3) Identify your wins
Look at the variables you can control. Then answer the question:
What positive outcomes can I guarantee from this project?
As in, what skills, network or experience can I make sure to obtain?
In my case, no matter how many visitors, likes, subscribers or comments I get on this blog, I will still have the following four wins.
A) Become a better writer
If I commit to writing every day I will become a better writer. Which can be considered a “meta skill” that can be applied to any field. This win alone is, for me, worth the “cost” of my experiment.
“If you add being a great communicator to any field, you’re instantly in the top 20%” – Tim Ferriss
B) Learning valuable and interesting things
To write blog posts I need to learn things I can share. If I commit to write consistently I’ll have to consume high quality content – Books and podcasts instead of social media. I need to train my mind to search for anecdotes and insights.
C) Changing habits
I started this blog by doing a 30 day experiment. I realized how hard it is to start a new daily habit. I managed to finish the experiment because of my “public” commitment of doing so. Accountability is key for changing habits.
D) Caring less about what other people think
My finger hovered over the touch pad for a good 20 seconds. I was going to press “post”. Then I went to the bathroom instead.
I came back and re-read the three sentences I had written on Facebook. Finally I took a deep breath, whispered “Fuck it” and clicked the button.
BOOM. I had shared my first blog post. Scared as hell about what people would think.
Just a couple of weeks later I share posts every week without thinking about it.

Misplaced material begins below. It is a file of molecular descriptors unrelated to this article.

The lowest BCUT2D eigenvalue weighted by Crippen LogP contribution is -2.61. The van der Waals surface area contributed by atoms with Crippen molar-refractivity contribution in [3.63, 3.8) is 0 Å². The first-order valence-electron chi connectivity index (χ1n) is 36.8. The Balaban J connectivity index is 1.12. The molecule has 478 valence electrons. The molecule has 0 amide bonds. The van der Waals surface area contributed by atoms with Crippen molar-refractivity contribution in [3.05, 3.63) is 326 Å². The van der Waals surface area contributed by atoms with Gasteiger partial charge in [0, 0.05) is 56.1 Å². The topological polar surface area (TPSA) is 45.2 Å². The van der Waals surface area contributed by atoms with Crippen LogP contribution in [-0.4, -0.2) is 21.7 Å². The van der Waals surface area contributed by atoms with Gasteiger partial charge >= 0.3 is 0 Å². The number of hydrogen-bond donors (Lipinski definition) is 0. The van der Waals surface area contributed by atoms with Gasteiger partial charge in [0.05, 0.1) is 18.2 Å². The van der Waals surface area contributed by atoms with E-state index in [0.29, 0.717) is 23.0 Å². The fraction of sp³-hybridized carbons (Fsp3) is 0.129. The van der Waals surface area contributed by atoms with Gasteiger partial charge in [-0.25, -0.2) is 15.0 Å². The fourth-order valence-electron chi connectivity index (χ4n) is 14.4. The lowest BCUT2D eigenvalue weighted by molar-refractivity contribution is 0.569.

Yes, I know, I know – I’m such a stud.
As you can see, the wins are not “Being published on site X” or “Having X number of readers”. Process, Process, Process. Not goals.
Now you know what you can control, you know what you’re going to do and you know what (minimum) results you’ll get.
What can go wrong?
A lot, actually.
If you don’t manage the cost of the project.
I did not quit school, take a big loan and move to Paris (Or wherever you move to write a blog) to start this blog.
There are some easy techniques you can use to save a ton of time and money before jumping in to the project.
MVP (Minimum Viable Product) is a popular concept in the startup-sphere. To create an MVP, simplify your project as much as possible. Let me show you some examples:
Online business – Say you wanted to start a site that automatically matches sellers with a real estate agent based on an advances algorithm. Then the MVP would be:
Set up a google docs where people who wants to sell their apartment can answer 10 questions. Share the link on social media. When you get your first answer, call real estate agents and say you have a customer for them. You can try it over a weekend, real estate agents work all the time.
No algorithm, no domain, no hosting, no developers.
Interview Podcast – Don’t worry about equipment, producing and A-list guests. Get on Skype with someone you already know. Use free software to record the session. Send the file to some friends.
Blog – Set up a WordPress blog and start writing. Don’t bother with finding the perfect theme, plugins and domain. You can worry about that stuff later. Or start writing on Medium.
Summary and next step
1) Think about a project you’ve wanted to start for ages.
- Side business
- Launch a podcast
- Start blogging
- Try a new marketing channel for your business
- Launch a new product
2) List your controllable variables. What can you control 100%?
3) Make a system. For example “Write every day, share every week. For 2 months.”
4) Define certain wins. What positive outcomes are you positive will come from the project?
5) Simplify your project. Make a MVP and start today.
Next time you start something, go through this list.
Then let me know how it went at firstname.lastname@example.org.